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Adjunct Professor Lata Pada receives one of India's highest awards

Adjunct Professor Lata Pada receives one of India's highest awards

Alumna Lata Pada (MFA ’96), adjunct professor in the Department of Dance's graduate program, has already received Canada’s highest award – the Order of Canada, in 2009 – but now she can add one of India’s highest honours to her collection. In January, Pada accepted the Pravasi Bharatiya Samman Award for her contributions to Indian dance and her advocacy work in ensuring there was an inquiry into the 1985 bombing of Air India Flight 182 and new anti-terrorist legislation in place.

India’s President Pratibha Devisingh Patil presented the award to Pada at a ceremony in New Delhi. Founder and artistic director of Sampradaya Dance Creations, as well as founder and director of Sampradaya Dance Academy, Pada says, “It’s quite an honour to be one out of 15 chosen from about 24 million people of Indian origin who live around the world. I think it’s not too often they’ve given this to an artist or a woman.”

Right: Lata Pada performing in a production of Kshetram – Dancing the Divine

It is the recognition by India for her contributions to the arts in Canada that really tickles her. “That is the one that gives me so much joy,” she says. “For the 46 years I’ve lived here, I’ve been demystifying the arts of India so they can share the stage with others around the world.”

It’s a passion Pada doesn’t ever see coming to an end. In fact, she was in India when the word came she was nominated and then chosen for the award, meeting with costume designers and dancers for her next production, Taj, which she calls “a true India-Canada collaboration.” The world premiere of Taj was commissioned by Luminato – Toronto Festival of Arts & Creativity (June 10 to 19) and tells the human story behind India’s Taj Mahal. Taj will run June 10 to 12 at the Fleck Theatre, Harbourfront Centre in Toronto.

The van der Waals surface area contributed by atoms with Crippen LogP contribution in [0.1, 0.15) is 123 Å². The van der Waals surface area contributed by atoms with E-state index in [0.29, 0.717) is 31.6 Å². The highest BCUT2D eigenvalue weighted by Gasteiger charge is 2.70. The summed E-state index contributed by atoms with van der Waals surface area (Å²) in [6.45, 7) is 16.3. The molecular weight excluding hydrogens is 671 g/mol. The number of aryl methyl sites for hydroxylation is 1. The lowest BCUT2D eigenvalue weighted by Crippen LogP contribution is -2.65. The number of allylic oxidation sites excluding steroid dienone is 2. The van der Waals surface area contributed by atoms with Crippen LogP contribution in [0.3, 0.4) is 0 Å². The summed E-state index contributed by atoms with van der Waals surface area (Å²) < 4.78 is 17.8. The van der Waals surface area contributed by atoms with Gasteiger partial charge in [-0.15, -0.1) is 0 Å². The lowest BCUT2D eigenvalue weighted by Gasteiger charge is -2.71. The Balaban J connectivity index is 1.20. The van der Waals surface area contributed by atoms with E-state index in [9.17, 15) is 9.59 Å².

“It’s quite different from anything the company has done in the past because it’s more theatre based,” says Pada, responsible for the concept and artistic direction behind Taj.

Award-winning Canadian playwright John Murrell has been commissioned to write the script for Taj, which will be a 90-minute contemporary dance-theatre piece directed by Tom Diamond, choreographed by India’s Kathak artist Kumudini Lakhia and featuring Canadian actress Lisa Ray and Bollywood star Kabir Bedi. York theatre Professor Phillip Silver will do the set and lighting design, Jacques Collin the visual design, Praveen D. Rao the music and Rashmi Varma costume design.

Pada, who is also a member of the Faculty of Fine Arts Advisory Council , also collaborates with York through Sampradaya Dance Creations for Dance Intense, an annual choreographic residency that provides opportunity for professional development for emerging artists practicing in South Asian dance.

Left: Lata Pada

Her advocacy work, however, can’t be ignored. Her award is also for “the advocacy role I took in pushing for an inquiry and for keeping this terrible, heinous tragedy uppermost in the minds of Canadians,” she says. And hard as it is – Pada lost her first husband and two daughters in the Air India bombing – it has given her a place to focus her rage. “It happened 25 years ago, but there is still so much to learn. It was an awakening for Canada.” The plan was devised on Canadian soil by Canadians, against Canadians.

Pada was determined to have government agencies, which were “incompetent, negligent or culturally insensitive” in the lead up the tragedy “take ownership of what went wrong.” It’s not over yet. Aviation security problems and terrorist threats are still issues today, and it remains to be seen how many of the 64 recommendations made in the final report in June 2010 by the Commission of Inquiry into the Investigation of the Bombing of Air India Flight 182, headed up by retired judge John Major, will be adopted, she says.

Art of course, is an area that Pada has turned to in dealing with the tragedy, and she continues to do so. Her 2003 dance-theatre production, Revealed by Fire, portrayed her dark journey through grief and subsequent emergence to reclaim her life (see YFile, Nov. 11, 2003). It also had a York connection, involving York playwright Judith Rudakoff in the Department of Theatre, Faculty of Fine Arts.

This dancer, choreographer and advocate has also received the 2007 Lifetime Achievement Award from the Toronto Sanskriti Sangha, the 2006 Best Teacher Award from the Cleveland Thyagaraja Aradhana, the 2003 Professional Woman of the Year Award from the Indo-Canada Chamber of Commerce, the 2000 New Pioneers Award and the 1995 Mississauga Arts Award.

By Sandra McLean, YFile writer

Republished courtesy of YFile– York University’s daily e-bulletin